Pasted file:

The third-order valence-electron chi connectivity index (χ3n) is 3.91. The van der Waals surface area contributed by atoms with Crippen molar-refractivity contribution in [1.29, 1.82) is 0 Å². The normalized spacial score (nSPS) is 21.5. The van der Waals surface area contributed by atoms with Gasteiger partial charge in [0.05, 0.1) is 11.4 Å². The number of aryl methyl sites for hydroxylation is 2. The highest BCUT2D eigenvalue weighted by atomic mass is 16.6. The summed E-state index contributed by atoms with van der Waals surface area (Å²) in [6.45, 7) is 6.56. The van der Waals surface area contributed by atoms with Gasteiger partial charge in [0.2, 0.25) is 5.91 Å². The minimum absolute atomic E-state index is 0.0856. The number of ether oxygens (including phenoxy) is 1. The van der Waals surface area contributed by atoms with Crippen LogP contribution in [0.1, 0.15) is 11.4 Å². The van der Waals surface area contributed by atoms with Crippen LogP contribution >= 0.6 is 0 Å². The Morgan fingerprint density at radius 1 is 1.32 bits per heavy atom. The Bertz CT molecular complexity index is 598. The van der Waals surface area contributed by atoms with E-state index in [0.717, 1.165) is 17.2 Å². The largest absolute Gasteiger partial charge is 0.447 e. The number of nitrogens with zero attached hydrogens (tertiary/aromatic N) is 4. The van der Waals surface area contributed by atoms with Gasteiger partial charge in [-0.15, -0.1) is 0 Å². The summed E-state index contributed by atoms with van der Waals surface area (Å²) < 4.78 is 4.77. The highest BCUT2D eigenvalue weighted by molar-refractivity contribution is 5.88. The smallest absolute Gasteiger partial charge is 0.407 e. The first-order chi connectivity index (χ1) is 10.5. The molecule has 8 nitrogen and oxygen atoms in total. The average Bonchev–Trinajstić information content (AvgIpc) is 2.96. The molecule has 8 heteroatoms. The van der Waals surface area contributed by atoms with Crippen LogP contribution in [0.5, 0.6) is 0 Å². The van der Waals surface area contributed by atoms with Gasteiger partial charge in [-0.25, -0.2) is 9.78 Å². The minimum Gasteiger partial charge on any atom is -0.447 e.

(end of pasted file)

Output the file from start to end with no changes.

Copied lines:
The third-order valence-electron chi connectivity index (χ3n) is 3.91. The van der Waals surface area contributed by atoms with Crippen molar-refractivity contribution in [1.29, 1.82) is 0 Å². The normalized spacial score (nSPS) is 21.5. The van der Waals surface area contributed by atoms with Gasteiger partial charge in [0.05, 0.1) is 11.4 Å². The number of aryl methyl sites for hydroxylation is 2. The highest BCUT2D eigenvalue weighted by atomic mass is 16.6. The summed E-state index contributed by atoms with van der Waals surface area (Å²) in [6.45, 7) is 6.56. The van der Waals surface area contributed by atoms with Gasteiger partial charge in [0.2, 0.25) is 5.91 Å². The minimum absolute atomic E-state index is 0.0856. The number of ether oxygens (including phenoxy) is 1. The van der Waals surface area contributed by atoms with Crippen LogP contribution in [0.1, 0.15) is 11.4 Å². The van der Waals surface area contributed by atoms with Crippen LogP contribution >= 0.6 is 0 Å². The Morgan fingerprint density at radius 1 is 1.32 bits per heavy atom. The Bertz CT molecular complexity index is 598. The van der Waals surface area contributed by atoms with E-state index in [0.717, 1.165) is 17.2 Å². The largest absolute Gasteiger partial charge is 0.447 e. The number of nitrogens with zero attached hydrogens (tertiary/aromatic N) is 4. The van der Waals surface area contributed by atoms with Gasteiger partial charge in [-0.15, -0.1) is 0 Å². The summed E-state index contributed by atoms with van der Waals surface area (Å²) < 4.78 is 4.77. The highest BCUT2D eigenvalue weighted by molar-refractivity contribution is 5.88. The smallest absolute Gasteiger partial charge is 0.407 e. The first-order chi connectivity index (χ1) is 10.5. The molecule has 8 nitrogen and oxygen atoms in total. The average Bonchev–Trinajstić information content (AvgIpc) is 2.96. The molecule has 8 heteroatoms. The van der Waals surface area contributed by atoms with Crippen LogP contribution in [0.5, 0.6) is 0 Å². The van der Waals surface area contributed by atoms with Gasteiger partial charge in [-0.25, -0.2) is 9.78 Å². The minimum Gasteiger partial charge on any atom is -0.447 e.